Over 350 people turned out for the Carlsbad City Council meeting on August 25. The hot-button issue was the proposed shopping center on 203 acres of the Ukagawa family's strawberry fields, above the Agua Hedionda Lagoon, off I-5 at Cannon Road.
The council’s usual 6:00 p.m. start time was pushed up to 4:00 p.m. to accommodate the 117 speakers who signed up to address the council. Each speaker received two minutes, and six community groups had a spokesperson who could use ten minutes each. Most people had to sit outside and watch on video monitors.
Public vote vs. none
After six hours of public testimony, the council approved the plan, which came to them in the form of a voter-signed initiative. The council could have chosen to call a special election for a public vote. The public gathering of several hundred people outside seemed evenly split between those wanting a public vote and those supporting moving forward.
Last month the county registrar of voters certified enough valid signatures of some 20,000 residents who signed the developer-backed petition. Opponents say signature gatherers misled uninformed voters as a plan to save the strawberry fields.
Money over manner
Reportedly, developer Rick Caruso spent over $2 million on the signature drive and PR campaign, including full-page newspaper ads and TV commercials touting the agricultural fields. (The project calls for development on only 27 acres, with the remainder allowing the Ukegawas to continue with berry farming.)
As reported here on May 29, the developer used the initiative process as a possible end-run around city hall and Carlsbad citizens, thus avoiding a costly environmental review.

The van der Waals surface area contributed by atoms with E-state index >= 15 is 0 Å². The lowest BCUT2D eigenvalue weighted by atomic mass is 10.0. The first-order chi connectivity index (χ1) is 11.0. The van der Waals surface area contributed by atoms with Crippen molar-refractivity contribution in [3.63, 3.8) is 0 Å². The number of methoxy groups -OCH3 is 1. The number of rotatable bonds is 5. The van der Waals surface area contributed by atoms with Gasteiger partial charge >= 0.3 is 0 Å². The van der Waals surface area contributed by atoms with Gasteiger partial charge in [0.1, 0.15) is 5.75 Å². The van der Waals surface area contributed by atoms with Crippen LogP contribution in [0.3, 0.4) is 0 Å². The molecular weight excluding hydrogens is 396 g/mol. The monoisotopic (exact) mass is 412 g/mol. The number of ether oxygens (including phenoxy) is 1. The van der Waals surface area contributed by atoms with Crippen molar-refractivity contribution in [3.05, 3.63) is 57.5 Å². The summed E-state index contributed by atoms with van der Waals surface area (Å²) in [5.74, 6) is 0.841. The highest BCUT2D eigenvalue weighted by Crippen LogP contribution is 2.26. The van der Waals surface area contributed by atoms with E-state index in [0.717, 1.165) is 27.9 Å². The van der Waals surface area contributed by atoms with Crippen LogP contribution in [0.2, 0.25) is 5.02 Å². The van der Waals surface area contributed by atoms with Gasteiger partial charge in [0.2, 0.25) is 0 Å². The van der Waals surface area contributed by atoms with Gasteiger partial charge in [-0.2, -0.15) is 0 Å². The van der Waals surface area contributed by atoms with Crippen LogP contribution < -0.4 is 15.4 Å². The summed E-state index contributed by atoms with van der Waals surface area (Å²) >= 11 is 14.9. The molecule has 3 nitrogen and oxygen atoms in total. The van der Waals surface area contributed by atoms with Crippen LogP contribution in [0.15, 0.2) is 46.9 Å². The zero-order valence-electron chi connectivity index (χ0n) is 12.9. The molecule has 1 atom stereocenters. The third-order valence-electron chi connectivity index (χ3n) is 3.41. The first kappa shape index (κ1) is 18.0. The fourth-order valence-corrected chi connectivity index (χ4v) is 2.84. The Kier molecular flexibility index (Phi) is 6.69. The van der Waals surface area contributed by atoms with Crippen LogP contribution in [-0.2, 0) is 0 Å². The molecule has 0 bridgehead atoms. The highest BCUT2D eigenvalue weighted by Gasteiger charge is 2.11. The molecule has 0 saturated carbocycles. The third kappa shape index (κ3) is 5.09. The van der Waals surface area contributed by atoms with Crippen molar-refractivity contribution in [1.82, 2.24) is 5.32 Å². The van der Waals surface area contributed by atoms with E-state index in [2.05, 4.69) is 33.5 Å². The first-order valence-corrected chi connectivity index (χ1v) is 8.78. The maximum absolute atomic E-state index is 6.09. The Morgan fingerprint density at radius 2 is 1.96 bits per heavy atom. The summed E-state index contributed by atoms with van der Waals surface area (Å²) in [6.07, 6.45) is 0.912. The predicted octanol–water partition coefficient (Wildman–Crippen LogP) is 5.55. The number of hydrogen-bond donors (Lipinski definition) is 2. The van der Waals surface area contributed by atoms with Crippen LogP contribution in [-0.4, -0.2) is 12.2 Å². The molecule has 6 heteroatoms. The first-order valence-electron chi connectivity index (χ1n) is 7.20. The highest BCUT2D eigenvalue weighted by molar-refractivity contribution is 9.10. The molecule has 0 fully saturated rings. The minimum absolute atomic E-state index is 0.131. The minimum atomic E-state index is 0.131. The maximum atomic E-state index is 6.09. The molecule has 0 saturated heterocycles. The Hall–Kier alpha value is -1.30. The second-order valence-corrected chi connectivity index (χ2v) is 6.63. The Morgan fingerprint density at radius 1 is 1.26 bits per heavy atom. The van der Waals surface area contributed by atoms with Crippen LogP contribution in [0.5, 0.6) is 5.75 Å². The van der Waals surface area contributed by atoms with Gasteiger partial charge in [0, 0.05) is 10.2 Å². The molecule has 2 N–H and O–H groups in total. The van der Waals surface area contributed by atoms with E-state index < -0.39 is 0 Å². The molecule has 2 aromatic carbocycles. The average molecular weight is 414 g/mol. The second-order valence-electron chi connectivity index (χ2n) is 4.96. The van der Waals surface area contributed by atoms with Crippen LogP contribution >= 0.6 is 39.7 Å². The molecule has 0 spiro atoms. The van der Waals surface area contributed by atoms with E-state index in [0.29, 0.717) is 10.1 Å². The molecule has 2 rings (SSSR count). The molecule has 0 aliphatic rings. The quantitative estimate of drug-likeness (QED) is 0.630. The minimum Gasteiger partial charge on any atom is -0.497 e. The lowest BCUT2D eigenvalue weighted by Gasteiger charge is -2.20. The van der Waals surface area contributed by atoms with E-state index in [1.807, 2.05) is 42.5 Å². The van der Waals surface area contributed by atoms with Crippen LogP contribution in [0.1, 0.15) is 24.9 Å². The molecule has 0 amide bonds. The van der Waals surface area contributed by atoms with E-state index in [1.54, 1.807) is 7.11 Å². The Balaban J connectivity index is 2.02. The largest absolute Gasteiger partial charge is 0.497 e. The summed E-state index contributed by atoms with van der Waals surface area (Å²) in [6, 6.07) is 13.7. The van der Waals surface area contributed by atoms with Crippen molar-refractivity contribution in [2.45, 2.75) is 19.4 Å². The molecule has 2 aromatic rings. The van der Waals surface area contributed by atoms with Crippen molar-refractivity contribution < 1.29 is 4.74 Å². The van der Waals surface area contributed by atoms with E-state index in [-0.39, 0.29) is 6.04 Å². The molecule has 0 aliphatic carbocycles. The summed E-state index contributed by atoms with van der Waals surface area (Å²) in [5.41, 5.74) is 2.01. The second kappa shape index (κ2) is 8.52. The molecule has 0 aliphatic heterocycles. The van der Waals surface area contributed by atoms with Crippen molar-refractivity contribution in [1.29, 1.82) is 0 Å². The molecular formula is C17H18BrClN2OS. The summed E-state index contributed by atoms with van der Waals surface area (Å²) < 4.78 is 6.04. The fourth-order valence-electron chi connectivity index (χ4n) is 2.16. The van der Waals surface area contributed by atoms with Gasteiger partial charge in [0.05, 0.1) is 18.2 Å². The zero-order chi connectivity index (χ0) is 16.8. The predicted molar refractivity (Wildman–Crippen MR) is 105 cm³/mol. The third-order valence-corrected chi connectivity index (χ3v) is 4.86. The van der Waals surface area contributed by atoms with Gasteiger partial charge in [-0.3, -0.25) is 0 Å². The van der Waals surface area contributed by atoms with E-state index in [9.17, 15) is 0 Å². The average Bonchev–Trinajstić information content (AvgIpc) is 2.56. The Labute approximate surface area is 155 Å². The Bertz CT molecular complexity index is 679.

Linda Schlesinger, joining numerous others wearing a red, white, and blue “VOTE” sticker, said the project was, “too big for five people [the council] to decide." She said she wasn’t opposed to development, just the way this one proceeded.
Fran Nitale said she has been waiting for 30 years to be able to enjoy the serene setting over the lagoon. (Caruso’s project will include hiking areas above the lagoon, which has previously been off limits to the public.) “I respect the man behind this plan,” she said. “His centers in L.A. [The Grove] and Thousand Oaks are great places to just go and sit. You don’t even have to shop. They’re just beautiful places to be,” Nitale added.
The battle lines have now been drawn; the plan will proceed to the California Coastal Commission for approval. Supporting the project are the city, the chamber of commerce, the Agua Hedionda Lagoon Foundation, and the Ukegawa family.
Opposed to the project are community groups such as the Batiquitos Lagoon Foundation, Buena Vista Audubon Society, Friends of Aviara, League of Conservation Voters, San Diego Coastkeepers, Sierra Club, and Surfrider Foundation.
Bread and meat
Interesting to note, and probably unbeknownst to the throng of opponents who couldn’t fit into the council chambers, most partook of a free dinner of deli sandwiches, coleslaw, and cookies, the provider of which remained unknown. Originally the caterer said the city was picking up the tab, but a city employee said absolutely not.
“We don’t do that,” she said. A member of the media who had been to other community meetings on the issue said Caruso always provides food.